Postpartum Depression: Coping Methods by Moms

Becoming a parent triggers an array of emotions, from joy and excitement to anxiety and fear.
Postpartum depression is a treatable psychological disorder. Unlike the baby blues, postpartum depression rarely disappears on its own. The condition can occur days or even months following the birth of your child and last for many weeks or months without treatment.

It can be managed effectively, and you will feel better. But first and foremost, it is important to reach out to your healthcare provider and ask for help.

Do not struggle with postnatal depression alone. It is not your fault that you are depressed, and being depressed does not make you a bad parent.

Today, we’d like to share various coping methods that moms in our community found helpful to overcome postpartum depression. They are personal ways to cope with the condition, to be used together with guidance and advice from your doctor. While every mom is different, having many options is always helpful.

“Long walks”

“I wasn’t diagnosed or treated with my first because it was 18 years ago and never talked about so we all suffered. But after a while I saw many therapists and went on medication. After my second daughter turned 2 years old it came once again.”

“I again, sought counseling and knew what it was that time and so did my husband – so he was more understanding that time around. The first time around, not so much – we barely made it. I’m not a very active person so just talking about and learning about it helped me.”

“Journaling really helped me. Reading as well. Joining local mom groups was a godsend too, helped me see I wasn’t alone.”

“Support from family… and for me medication.. I am a doula now and I believe postpartum help and plan is needed for all new moms!”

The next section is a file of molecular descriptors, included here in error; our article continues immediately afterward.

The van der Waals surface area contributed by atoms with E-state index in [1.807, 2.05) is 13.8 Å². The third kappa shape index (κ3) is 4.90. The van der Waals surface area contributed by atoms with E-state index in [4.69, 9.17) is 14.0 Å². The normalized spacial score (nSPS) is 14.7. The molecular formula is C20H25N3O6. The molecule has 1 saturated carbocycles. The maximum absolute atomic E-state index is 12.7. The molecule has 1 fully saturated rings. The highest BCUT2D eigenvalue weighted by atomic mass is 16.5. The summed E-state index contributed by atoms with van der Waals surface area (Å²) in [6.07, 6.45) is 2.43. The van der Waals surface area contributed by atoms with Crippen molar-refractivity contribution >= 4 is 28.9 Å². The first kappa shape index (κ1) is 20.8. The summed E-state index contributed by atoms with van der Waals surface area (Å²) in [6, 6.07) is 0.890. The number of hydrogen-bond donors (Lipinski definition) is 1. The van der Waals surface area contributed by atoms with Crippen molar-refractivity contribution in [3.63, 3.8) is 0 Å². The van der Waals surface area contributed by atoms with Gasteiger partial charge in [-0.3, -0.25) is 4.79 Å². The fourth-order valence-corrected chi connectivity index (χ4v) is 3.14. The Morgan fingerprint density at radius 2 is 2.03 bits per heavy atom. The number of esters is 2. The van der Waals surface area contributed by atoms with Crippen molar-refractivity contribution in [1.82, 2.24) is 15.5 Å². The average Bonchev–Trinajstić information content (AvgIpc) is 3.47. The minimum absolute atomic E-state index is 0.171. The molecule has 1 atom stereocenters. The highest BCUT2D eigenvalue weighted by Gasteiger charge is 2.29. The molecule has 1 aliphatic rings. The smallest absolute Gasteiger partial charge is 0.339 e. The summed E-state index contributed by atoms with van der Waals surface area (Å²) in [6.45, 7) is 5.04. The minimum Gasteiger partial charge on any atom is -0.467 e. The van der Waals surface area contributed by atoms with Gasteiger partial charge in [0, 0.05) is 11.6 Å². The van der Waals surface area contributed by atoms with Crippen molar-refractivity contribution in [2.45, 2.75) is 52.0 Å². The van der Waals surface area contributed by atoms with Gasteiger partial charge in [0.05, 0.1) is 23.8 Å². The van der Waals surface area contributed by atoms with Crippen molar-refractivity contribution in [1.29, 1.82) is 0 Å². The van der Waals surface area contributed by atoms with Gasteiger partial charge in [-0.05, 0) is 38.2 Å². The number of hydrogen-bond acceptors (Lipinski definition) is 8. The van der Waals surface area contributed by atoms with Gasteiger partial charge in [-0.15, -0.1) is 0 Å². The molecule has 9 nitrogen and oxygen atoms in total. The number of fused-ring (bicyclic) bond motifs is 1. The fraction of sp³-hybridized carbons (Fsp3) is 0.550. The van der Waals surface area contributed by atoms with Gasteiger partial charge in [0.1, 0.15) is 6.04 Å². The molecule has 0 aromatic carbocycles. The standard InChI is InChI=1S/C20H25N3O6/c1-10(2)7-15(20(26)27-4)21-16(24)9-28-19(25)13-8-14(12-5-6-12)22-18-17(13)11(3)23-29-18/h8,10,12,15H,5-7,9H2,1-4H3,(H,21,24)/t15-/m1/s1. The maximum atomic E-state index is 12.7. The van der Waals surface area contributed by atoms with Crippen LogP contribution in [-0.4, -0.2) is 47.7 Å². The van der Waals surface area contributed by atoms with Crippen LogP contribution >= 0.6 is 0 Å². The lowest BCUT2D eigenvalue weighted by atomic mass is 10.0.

“Plus having a doula during pregnancy and birth! “

“Walks and friends helped the first time. No meds.”

“My doula helped me prevent it the second time around by trying more of a natural approach and it worked out for me.”

“Telling my husband that I was going through depression and he stayed with me for 1 or 2 weeks. Took me to different places and took care of our baby so I get enough sleep.”

“Living in a building that had activities and amenities.”

“Play dates with other moms on a weekly basis, and speaking with a therapist. I went on meds for a few months and it helped me tremendously after my 2nd. Having a super supportive partner is also key. 👍🏻. After the birth of my 3rd, I scheduled an appointment with a therapist before I started work again; I think this really helped me manage my anxiety with 3 kids.”

“Deff making time for yourself, and letting others know what you are going through so that they may be able to help. Being a mom, brings so much change to your life.. it’s not talked about enough.”

“Making something I enjoy a priority, make sure I had help so I could escape at least a few hours a week. My therapist also really encouraged me to learn something new that would help me take my mind off the difficult things.”

“Paxil for 6 months”

“Talking with a therapist, medication and support of family and friends. Many women reached out to me that had gone through something similar and that made a big difference.”

“And know – this too shall pass.”

“Good Supplements. I recommend, trace minerals.”

“Rest & yoga. Long walks. Good luck.”

“Seeing a good therapist is huge. As well as anti depressant and someone telling me it’s okay to feel the way I feel. That I’m not alone. Also having support and someone telling me it’s okay to take the medication. There is so much stigma surrounding anti-depressants.”

“Support from family members was a great help.”

“Working out massages getting my nails done me time”

“Only medication. Sport, shopping, going out only made me feel even more tired. Also, talking about it and stopping to pretend like I’m ok.”

“Paternity time- he allowed me to just have skin to skin when I needed it and his time when I needed sleep. Skin to skin was a tremendous help. Medication and just being open about it.”

“Crazy, but I’m talking to a friend she broke it down for me. Basically, having a newborn (or two in my case) is torture. It’s seriously how they torture people in prison. Keep them up all night, cry every time you try to eat. For some reason in my mind it turned everything around. I think knowing everyone feels the same helps a lot.”

“Being constantly surrounded by families and friends who take turns to visit us to help out with the baby, cooking and just keeping us company.”

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